Local School Councils band together, reject CPS budgets
BY LAUREN FITZPATRICK Education Reporter email@example.com July 2, 2013 2:36PM
(Fom left) Cook Co Commissioner John Fritchey, Ald. Ameya Pawar (47th), and State Senator Greg Harris call for compromise on CPS funding at City Hall on July 2, 2013. | Lauren FitzPatrick~Sun-Times
Updated: August 4, 2013 6:23AM
Local School Councils from more than 30 schools have joined a new coalition that publicly rejected draft budgets from Chicago Public Schools on Tuesday morning, calling them inadequate to pay for the education Chicago’s children deserve.
And while it’s still unclear — even to the Illinois State Board of Education — what kind of actual power Common Sense: Coalition of LSCs for Fair Funding might wield, the parents, teachers and community members involved met at Blaine Elementary School to call for sufficient school funding.
“This budget fails our students in arts and music, it fails them in academic interventions and it fails them repeatedly,” Blaine Principal Troy LaRaviere told about 125 people from a few dozen schools and Ald. Tom Tunney (44th). “Education has to be a major priority because of what our students lose when it isn’t.”
Blaine lost about $600,000, costing the school its art and music teachers and a reading program for young children that LaRaviere credited with getting kindergartners to read at a first-grade level. Its LSC and others, including Edgebrook Elementary School, already sent letters to CPS saying they would not vote to approve the budgets.
“It gave us some bad choices,” between paying for supplies and office staff or losing language teachers, said David Klevati, a member of the Edgebrook LSC. “What the LSC could not understand is why CPS wants to punish high performing schools with experienced teachers.”
Unlike the public and community hearings leading up to the eventual closure last month of 48 schools, largely on the South and West sides, the coalition Tuesday drew support from some of the city’s most prestigious schools in the wealthiest ZIP codes. They are protesting draft budgets that they say forced principals at schools such as Whitney Young Magnet High School, Walter Payton College Preparatory High School and Bell Elementary in North Center to cut arts programs, special writing and literacy programs and other special subject teachers.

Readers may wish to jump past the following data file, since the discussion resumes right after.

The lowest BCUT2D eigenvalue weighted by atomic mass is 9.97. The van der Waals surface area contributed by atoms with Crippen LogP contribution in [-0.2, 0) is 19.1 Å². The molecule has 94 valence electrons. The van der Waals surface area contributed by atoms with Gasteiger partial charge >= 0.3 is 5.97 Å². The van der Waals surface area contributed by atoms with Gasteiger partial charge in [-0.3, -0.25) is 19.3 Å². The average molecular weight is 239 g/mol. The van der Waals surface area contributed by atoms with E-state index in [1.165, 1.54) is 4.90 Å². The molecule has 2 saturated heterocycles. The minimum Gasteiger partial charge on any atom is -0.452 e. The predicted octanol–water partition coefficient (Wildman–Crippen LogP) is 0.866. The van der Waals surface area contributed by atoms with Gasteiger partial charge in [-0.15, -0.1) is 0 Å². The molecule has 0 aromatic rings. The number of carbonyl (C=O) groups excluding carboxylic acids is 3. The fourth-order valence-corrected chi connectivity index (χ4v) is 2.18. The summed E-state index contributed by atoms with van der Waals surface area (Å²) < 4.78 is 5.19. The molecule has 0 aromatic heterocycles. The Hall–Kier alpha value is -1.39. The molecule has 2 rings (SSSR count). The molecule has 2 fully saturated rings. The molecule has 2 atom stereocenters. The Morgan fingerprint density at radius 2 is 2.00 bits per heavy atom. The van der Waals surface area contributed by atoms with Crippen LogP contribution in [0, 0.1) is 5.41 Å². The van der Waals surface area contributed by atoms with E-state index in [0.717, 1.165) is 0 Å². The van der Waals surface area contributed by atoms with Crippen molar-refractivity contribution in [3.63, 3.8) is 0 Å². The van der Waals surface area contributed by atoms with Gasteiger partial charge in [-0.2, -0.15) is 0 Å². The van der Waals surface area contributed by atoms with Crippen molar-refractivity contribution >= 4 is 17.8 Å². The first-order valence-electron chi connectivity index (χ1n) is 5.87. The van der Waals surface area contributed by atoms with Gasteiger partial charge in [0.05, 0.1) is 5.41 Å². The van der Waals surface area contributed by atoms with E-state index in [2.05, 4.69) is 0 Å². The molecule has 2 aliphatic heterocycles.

What that shows, Cook County Commissioner John Fritchey said at a separate news conference at City Hall, is the need to look at possible TIF and tax solutions for the budget. “The city’s in this together. . . . This is not a black or brown or white problem, this is a green problem,” he said.
CPS changed its budgeting from a system that allots positions to a school to one that doles out a set amount of money per student and lets the principal decide how to spend it, saying that gives principals more autonomy. Many schools say they’ve received less money than last year. CPS hasn’t released any of the budget drafts, saying they never do until budgets are finalized. Raise Your Hand, a parent group, said that as of Tuesday it had found about $88 million in school-based cuts at about 145 schools.
Common Sense was not yet clear about what is supposed to happen after LSCs reject school budgets. Neither was the state Board of Education, when asked about state law governing LSC powers.
“As a former teacher and principal, I share the frustration facing many schools today. . . . We can’t cut our way out of this crisis or avoid impacts on our schools altogether without pension reform or without relief from Springfield.” schools chief Barbara Byrd-Bennett said in a statement. “We need parents, local school councils, elected officials and school communities to join us as partners to fight for lasting solutions to our financial challenges.”
Blaine and a few other schools reported that they have been in direct contact with Byrd-Bennett, who invited them to join her in asking Springfield to pass pension reform, but representatives from those schools said they have not yet been given any specific next steps.
As for what might solve the impasse, the district pointed to the Illinois School Code, which calls on LSCs to approve budgets but does not specify what happens in case of rejection. CPS spokeswoman Kelley Quinn said the district’s interpretation lets Byrd-Bennett appoint a financial adviser for an LSC that is “not carrying out its financial duties effectively” to help it and the principal reach a budget agreement.
Quinn said it was still “too early” to say what Byrd-Bennett’s actual next step would be.
Meanwhile, at Agassiz Elementary in Lake View, the Friends of Agassiz fund-raising arm asked parents in a flier to consider donating or soliciting money from local businesses to make up for a $240,000 loss, saying that by July 31 they would need $84,000 — or $270 a family — to hire back one teacher.
Yet at Murphy Elementary School in Irving Park, Roberta Salas said parents at the mostly low-income school could barely afford $30 fees for agendas, so there would be no way the schools parents could make up the $600,000 in cuts on their own. “Our teachers have become master grant writers,” she said.